Entertainment

8 Bay Area arts and entertainment events to check out this week, Nov. 29-Dec. 5

Francois Battiste as Ebenezer Scrooge (center) in BroadwaySF’s “A Christmas Carol.” Photo: Joan Marcus / BroadwaySF

The Chronicle’s guide to notable arts and entertainment happenings in the Bay Area.

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Local actors get rare chance to perform on grand Golden Gate Theatre stage in ‘A Christmas Carol’

BroadwaySF’s Golden Gate Theatre usually hosts touring companies of actors from all over the country and beyond. But “A Christmas Carol” not only rehearsed locally but also cast a bevy of Bay Area actors in its ensemble. That means Samuel Faustine, Rodney Earl Jackson Jr, Annie Sherman, Monica Ho, Ash Malloy, Colin Thompson, Ben Beckley and Wiley Naman Strasser all get to perform on one of the Bay Area’s grandest stages.

Jack Thorne’s music-filled adaptation of Charles Dickens’ novella, which won five 2020 Tony Awards, is known for painting Ebenezer Scrooge less as an out-and-out monster and more as a harried businessman. He’s harder to distance yourself from, harder to peremptorily condemn, when he reminds you of someone you might hasten past in the Financial District.

Matthew Warchus (“Matilda the Musical”) directs, and Francois Battiste stars.

“A Christmas Carol”: Tuesday, Nov. 30; 1 p.m. and 7:30 p.m. Wednesday, Dec. 1; 7:30 p.m. Thursday-Friday, Dec. 2-3; 1 p.m. and 7:30 p.m. Saturday, Dec. 4. Through Dec. 26. $56-$256, subject to change. Golden Gate Theatre, 1 Taylor St., S.F. 888-746-1799. www.broadwaysf.com

— Lily Janiak

Adeline Thery in “Leda.” Photo: Courtesy of Another Hole in the Head Film Festival

Another Hole in the Head Film Festival returns with hybrid program in 18th year

The Another Hole in the Head Film Festival is devoted to bringing a cross section of quality independent films to the public, from the very low budget to the better-funded and more polished.

This 18th installment will be a hybrid affair, partly streamed, but with a lot of films being screened in person, at the New People Cinema in San Francisco. One of the highlights is the opening night film, “Leda,” which is billed as a tragic fairy tale based on the Greek myth “Leda and the Swan.” Of particular interest is that “Leda” is in 3-D. The 3-D medium, to this point the province of inartistic action films, deserves to be used in more serious movies.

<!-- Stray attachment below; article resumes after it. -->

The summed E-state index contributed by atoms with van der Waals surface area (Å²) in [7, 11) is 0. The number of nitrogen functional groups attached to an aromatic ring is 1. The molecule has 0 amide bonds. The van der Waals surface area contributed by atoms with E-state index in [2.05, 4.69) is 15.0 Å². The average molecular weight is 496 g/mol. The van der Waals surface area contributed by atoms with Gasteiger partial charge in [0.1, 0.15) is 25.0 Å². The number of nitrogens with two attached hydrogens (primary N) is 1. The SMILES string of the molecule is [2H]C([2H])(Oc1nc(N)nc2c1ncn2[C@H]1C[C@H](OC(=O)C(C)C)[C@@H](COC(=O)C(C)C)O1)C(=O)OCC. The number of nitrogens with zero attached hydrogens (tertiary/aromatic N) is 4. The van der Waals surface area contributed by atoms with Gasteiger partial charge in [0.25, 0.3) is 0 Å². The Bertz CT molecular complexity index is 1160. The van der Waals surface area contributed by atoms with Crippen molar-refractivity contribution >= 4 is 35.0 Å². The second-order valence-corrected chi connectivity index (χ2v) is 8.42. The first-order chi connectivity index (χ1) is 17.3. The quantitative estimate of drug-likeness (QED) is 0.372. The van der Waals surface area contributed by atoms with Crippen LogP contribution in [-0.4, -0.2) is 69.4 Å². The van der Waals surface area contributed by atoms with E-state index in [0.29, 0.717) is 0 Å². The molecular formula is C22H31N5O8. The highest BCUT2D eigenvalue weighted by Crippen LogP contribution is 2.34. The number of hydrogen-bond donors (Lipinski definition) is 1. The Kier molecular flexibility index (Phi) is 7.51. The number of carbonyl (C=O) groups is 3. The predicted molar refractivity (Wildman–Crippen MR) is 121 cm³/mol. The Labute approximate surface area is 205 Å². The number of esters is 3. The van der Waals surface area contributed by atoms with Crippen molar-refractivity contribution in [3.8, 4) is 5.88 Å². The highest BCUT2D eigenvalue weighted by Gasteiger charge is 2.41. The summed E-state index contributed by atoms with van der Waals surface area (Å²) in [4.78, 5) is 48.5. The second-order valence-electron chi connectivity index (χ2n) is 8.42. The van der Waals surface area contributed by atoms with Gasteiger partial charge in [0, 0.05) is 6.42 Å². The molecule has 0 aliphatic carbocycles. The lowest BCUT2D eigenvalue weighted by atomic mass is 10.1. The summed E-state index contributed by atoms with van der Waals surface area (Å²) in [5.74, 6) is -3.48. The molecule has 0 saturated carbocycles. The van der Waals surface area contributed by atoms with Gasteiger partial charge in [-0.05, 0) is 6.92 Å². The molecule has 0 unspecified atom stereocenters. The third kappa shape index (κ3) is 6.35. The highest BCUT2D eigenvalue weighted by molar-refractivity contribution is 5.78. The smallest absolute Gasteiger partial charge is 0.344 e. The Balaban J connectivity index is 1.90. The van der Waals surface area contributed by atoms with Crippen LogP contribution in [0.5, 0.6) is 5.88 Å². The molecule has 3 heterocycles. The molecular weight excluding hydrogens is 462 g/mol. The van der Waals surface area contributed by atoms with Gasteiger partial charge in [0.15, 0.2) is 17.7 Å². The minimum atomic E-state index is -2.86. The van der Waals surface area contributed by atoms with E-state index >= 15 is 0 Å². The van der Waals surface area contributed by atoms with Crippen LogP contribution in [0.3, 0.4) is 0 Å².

The festival will show 30 feature films and 200 shorts. Streamed films will be shown on the Eventive platform. Full festival passes are available for $160, but tickets can be purchased individually.

18th Another Hole in the Head Film Festival: Begins Wednesday, Dec. 1. Through Dec. 15. $10 for Eventive tickets, $15 for live tickets, $160 for festival pass. Online at Eventive. IN person screenings at New People Cinema, 1746 Post St. S.F. 415-525-8600. https://www.ahith.com/

— Mick LaSalle

Vocalist Mahsa Vahdat Photo: Tehmineh Monzavi

Kronos Quartet joins forces once more with vocalist Mahsa Vahdat

As dramatic and rewarding as its solo shows can be, the Kronos Quartet always adds an extra layer of zest when partnering with a guest artist. The group’s Berkeley recital features a collaboration with the Iranian vocalist and songwriter Mahsa Vahdat, who joined the quartet on the 2019 recording “Placeless.”

Vahdat — who can also be heard two nights later in partnership with Vân-Ánh Võ and the Blood Moon Orchestra — offers her own settings of poems by Hafez, Rumi and contemporary Iranian poets. The quartet’s program also features music by Peni Candra Rini, Terry Riley, Missy Mazzoli and Angélique Kidjo.

Kronos Quartet and Mahsa Vahdat: 7:30 p.m. Thursday, Dec. 2. $48-$72. Zellerbach Hall, UC Berkeley. 510-642-9988. www.calperformances.org

— Joshua Kosman

D’Arcy Drollinger (left), Matthew Martin, Holotta Tymes and Heklina in “The Golden Girls Live! The Christmas Episodes,” which performs at the Victoria Theatre. Photo: Ashlynn Danielsen

‘The Golden Girls Live! The Christmas Episodes’ returns in person to S.F.’s Victoria Theatre

Defrost the cheesecake and pile on the shoulder pads: “The Golden Girls Live! The Christmas Episodes” is coming back in person to the Victoria Theatre after the show was streamed last year because of pandemic restrictions.

A San Francisco tradition since 2007, the drag version of the beloved sitcom stars Heklina as Dorothy (originally played by Bea Arthur), D’Arcy Drollinger as Rose (originally played by Betty White), Matthew Martin as Blanche (originally played by Rue McClanahan) and Holotta Tymes as Sophia (originally played by Estelle Getty). While the performances by the queens are always memorable, seeing the episodes performed live also reminds audiences just how great the series’ scripts were — and how the show was also ahead of its time in how it handled women’s issues, aging, gay characters and sexuality after a certain age. The two episodes on the bill this year (with added Christmas cheer) are personal favorite “Henny Penny — Straight, No Chaser” from season six and ”An Illegitimate Concern” from season five.

“In the last twelve years we’ve been doing the show at Christmas it’s become kind of an alternative to the “Nutcracker’ and other holiday stuff in the city,” Heklina says.